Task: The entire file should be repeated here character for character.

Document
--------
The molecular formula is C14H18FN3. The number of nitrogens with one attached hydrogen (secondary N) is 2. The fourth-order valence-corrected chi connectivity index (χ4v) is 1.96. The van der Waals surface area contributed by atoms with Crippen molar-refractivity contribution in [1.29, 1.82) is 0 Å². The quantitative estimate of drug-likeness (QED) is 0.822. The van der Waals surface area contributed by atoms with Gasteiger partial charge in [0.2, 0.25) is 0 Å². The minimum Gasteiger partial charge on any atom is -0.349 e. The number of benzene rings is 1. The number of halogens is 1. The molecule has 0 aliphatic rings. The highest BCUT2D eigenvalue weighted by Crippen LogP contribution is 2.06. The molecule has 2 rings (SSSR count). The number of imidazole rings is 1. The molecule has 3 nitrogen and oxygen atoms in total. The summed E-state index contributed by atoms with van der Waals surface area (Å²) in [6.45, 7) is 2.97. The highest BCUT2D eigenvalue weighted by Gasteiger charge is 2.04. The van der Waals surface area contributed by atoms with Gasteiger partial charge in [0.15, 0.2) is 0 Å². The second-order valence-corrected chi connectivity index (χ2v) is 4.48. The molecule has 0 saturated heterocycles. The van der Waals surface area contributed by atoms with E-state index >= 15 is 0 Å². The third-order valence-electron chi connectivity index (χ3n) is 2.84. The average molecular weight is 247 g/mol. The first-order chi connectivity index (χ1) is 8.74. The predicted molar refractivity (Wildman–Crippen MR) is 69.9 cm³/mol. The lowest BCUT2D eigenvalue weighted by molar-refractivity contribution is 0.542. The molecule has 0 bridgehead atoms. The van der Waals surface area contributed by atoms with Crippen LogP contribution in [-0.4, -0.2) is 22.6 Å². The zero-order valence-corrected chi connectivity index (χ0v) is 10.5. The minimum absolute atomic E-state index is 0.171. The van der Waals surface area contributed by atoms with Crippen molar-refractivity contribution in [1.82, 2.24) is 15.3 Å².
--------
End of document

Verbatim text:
The molecular formula is C14H18FN3. The number of nitrogens with one attached hydrogen (secondary N) is 2. The fourth-order valence-corrected chi connectivity index (χ4v) is 1.96. The van der Waals surface area contributed by atoms with Crippen molar-refractivity contribution in [1.29, 1.82) is 0 Å². The quantitative estimate of drug-likeness (QED) is 0.822. The van der Waals surface area contributed by atoms with Gasteiger partial charge in [0.2, 0.25) is 0 Å². The minimum Gasteiger partial charge on any atom is -0.349 e. The number of benzene rings is 1. The number of halogens is 1. The molecule has 0 aliphatic rings. The highest BCUT2D eigenvalue weighted by Crippen LogP contribution is 2.06. The molecule has 2 rings (SSSR count). The number of imidazole rings is 1. The molecule has 3 nitrogen and oxygen atoms in total. The summed E-state index contributed by atoms with van der Waals surface area (Å²) in [6.45, 7) is 2.97. The highest BCUT2D eigenvalue weighted by Gasteiger charge is 2.04. The van der Waals surface area contributed by atoms with Gasteiger partial charge in [0.15, 0.2) is 0 Å². The second-order valence-corrected chi connectivity index (χ2v) is 4.48. The molecule has 0 saturated heterocycles. The van der Waals surface area contributed by atoms with E-state index >= 15 is 0 Å². The third-order valence-electron chi connectivity index (χ3n) is 2.84. The average molecular weight is 247 g/mol. The first-order chi connectivity index (χ1) is 8.74. The predicted molar refractivity (Wildman–Crippen MR) is 69.9 cm³/mol. The lowest BCUT2D eigenvalue weighted by molar-refractivity contribution is 0.542. The molecule has 0 bridgehead atoms. The van der Waals surface area contributed by atoms with Crippen LogP contribution in [-0.4, -0.2) is 22.6 Å². The zero-order valence-corrected chi connectivity index (χ0v) is 10.5. The minimum absolute atomic E-state index is 0.171. The van der Waals surface area contributed by atoms with Crippen molar-refractivity contribution in [1.82, 2.24) is 15.3 Å².